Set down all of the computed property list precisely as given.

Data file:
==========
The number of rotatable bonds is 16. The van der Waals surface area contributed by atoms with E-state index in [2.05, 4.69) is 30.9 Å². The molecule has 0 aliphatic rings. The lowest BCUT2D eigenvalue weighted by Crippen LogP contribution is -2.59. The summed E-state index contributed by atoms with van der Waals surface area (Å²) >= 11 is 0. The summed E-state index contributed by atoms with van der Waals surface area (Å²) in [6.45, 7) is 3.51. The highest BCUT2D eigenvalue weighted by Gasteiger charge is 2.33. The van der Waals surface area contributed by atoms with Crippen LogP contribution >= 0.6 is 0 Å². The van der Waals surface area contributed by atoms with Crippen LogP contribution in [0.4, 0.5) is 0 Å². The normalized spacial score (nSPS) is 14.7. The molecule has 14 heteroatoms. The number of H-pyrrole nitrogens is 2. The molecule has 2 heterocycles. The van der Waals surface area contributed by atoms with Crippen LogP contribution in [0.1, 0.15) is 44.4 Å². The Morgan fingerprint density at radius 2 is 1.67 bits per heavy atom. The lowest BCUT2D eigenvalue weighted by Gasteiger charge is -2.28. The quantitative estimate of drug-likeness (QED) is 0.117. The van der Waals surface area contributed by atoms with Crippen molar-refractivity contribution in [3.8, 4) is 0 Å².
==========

The number of rotatable bonds is 16. The van der Waals surface area contributed by atoms with E-state index in [2.05, 4.69) is 30.9 Å². The molecule has 0 aliphatic rings. The lowest BCUT2D eigenvalue weighted by Crippen LogP contribution is -2.59. The summed E-state index contributed by atoms with van der Waals surface area (Å²) >= 11 is 0. The summed E-state index contributed by atoms with van der Waals surface area (Å²) in [6.45, 7) is 3.51. The highest BCUT2D eigenvalue weighted by Gasteiger charge is 2.33. The van der Waals surface area contributed by atoms with Crippen LogP contribution >= 0.6 is 0 Å². The van der Waals surface area contributed by atoms with Crippen LogP contribution in [0.4, 0.5) is 0 Å². The normalized spacial score (nSPS) is 14.7. The molecule has 14 heteroatoms. The number of H-pyrrole nitrogens is 2. The molecule has 2 heterocycles. The van der Waals surface area contributed by atoms with Crippen LogP contribution in [0.1, 0.15) is 44.4 Å². The Morgan fingerprint density at radius 2 is 1.67 bits per heavy atom. The lowest BCUT2D eigenvalue weighted by Gasteiger charge is -2.28. The quantitative estimate of drug-likeness (QED) is 0.117. The van der Waals surface area contributed by atoms with Crippen molar-refractivity contribution in [3.8, 4) is 0 Å².